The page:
Fighting for follow-up appointments

Malcolm JohnsonWhen Malcolm Johnson noticed a change in his vision, he went straight to his out of hours GP service. However, they insisted they could not find anything wrong with his sight. 

His symptoms persisted and the following week Malcolm went to his optician. Within ten minutes they identified a bleed in his left eye and booked him an urgent appointment with the eye clinic at his local hospital. 

But, due to the demand on services at the hospital, Malcolm could not receive a Lucentis injection and couldn’t be given a date for an appointment.

According to the Royal College of Ophthalmologists’ guidelines, treatment must be given rapidly, within two weeks of diagnosis. 

Malcolm said: “Frankly, I was getting scared.” 

Malcolm has his own management services company and also runs coach tours at weekends. The deterioration in his vision started to affect his job, so he decided to go private and to pay £600-a-time for his injections.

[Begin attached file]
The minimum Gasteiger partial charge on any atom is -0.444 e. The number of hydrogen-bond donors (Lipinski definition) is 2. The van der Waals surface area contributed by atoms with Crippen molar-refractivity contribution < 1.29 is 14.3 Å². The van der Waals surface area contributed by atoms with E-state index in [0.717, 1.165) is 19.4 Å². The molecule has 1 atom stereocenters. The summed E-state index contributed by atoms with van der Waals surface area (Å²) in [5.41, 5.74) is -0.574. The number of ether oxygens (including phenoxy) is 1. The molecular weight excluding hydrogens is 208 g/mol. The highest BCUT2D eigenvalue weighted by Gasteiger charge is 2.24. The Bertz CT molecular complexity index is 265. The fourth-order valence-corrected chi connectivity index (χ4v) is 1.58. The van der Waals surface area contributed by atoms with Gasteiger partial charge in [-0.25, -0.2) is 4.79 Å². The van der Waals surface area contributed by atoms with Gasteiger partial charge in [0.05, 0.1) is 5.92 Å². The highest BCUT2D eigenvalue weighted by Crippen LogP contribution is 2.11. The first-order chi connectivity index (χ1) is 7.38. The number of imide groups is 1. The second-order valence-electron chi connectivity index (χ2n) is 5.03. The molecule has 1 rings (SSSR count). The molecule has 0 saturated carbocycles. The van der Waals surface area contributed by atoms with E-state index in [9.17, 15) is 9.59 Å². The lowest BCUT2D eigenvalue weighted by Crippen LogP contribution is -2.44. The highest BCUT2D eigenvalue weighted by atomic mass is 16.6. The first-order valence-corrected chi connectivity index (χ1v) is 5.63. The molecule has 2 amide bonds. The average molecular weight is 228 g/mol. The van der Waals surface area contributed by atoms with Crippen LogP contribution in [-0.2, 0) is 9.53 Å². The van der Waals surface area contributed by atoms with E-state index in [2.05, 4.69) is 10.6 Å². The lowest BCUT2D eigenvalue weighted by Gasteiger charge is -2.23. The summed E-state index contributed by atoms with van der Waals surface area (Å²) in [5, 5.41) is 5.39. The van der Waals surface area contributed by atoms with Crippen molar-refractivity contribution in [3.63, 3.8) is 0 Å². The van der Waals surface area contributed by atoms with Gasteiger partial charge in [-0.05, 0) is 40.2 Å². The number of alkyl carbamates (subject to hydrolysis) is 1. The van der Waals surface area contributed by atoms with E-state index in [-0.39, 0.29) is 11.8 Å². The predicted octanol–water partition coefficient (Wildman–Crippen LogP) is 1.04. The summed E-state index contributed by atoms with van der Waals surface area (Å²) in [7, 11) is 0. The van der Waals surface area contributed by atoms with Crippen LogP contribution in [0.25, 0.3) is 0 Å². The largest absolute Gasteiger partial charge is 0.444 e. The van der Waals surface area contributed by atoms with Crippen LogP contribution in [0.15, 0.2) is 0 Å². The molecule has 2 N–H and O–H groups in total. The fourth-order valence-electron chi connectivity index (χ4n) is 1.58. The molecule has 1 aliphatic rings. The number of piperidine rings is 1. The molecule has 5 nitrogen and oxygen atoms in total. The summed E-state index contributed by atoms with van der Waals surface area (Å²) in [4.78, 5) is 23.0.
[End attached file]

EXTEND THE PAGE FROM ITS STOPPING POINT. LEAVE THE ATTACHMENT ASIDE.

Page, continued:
He said: “This was my eyesight and my livelihood at stake. There was an immediate effect. Within six hours the distortion had lessened considerably.” 

He had three injections privately, each four weeks apart, before he could be seen by the NHS for the remainder of his treatment.

However, Malcolm’s first scheduled NHS injection was delayed by more than a week. Nearly one year since his diagnosis, he says he still has to push for his follow-up appointments.  

He said: “The Royal College of Ophthalmologists has said, people have got to take charge of their own health. The people affected are the people who are most vulnerable to the system.” 

Malcolm benefitted from the support of the Macular Society’s helpline and is now running a new group in Oswestry. He said: “I am most grateful to the invaluable support I received from the helpline, so I wanted to give something back.” 

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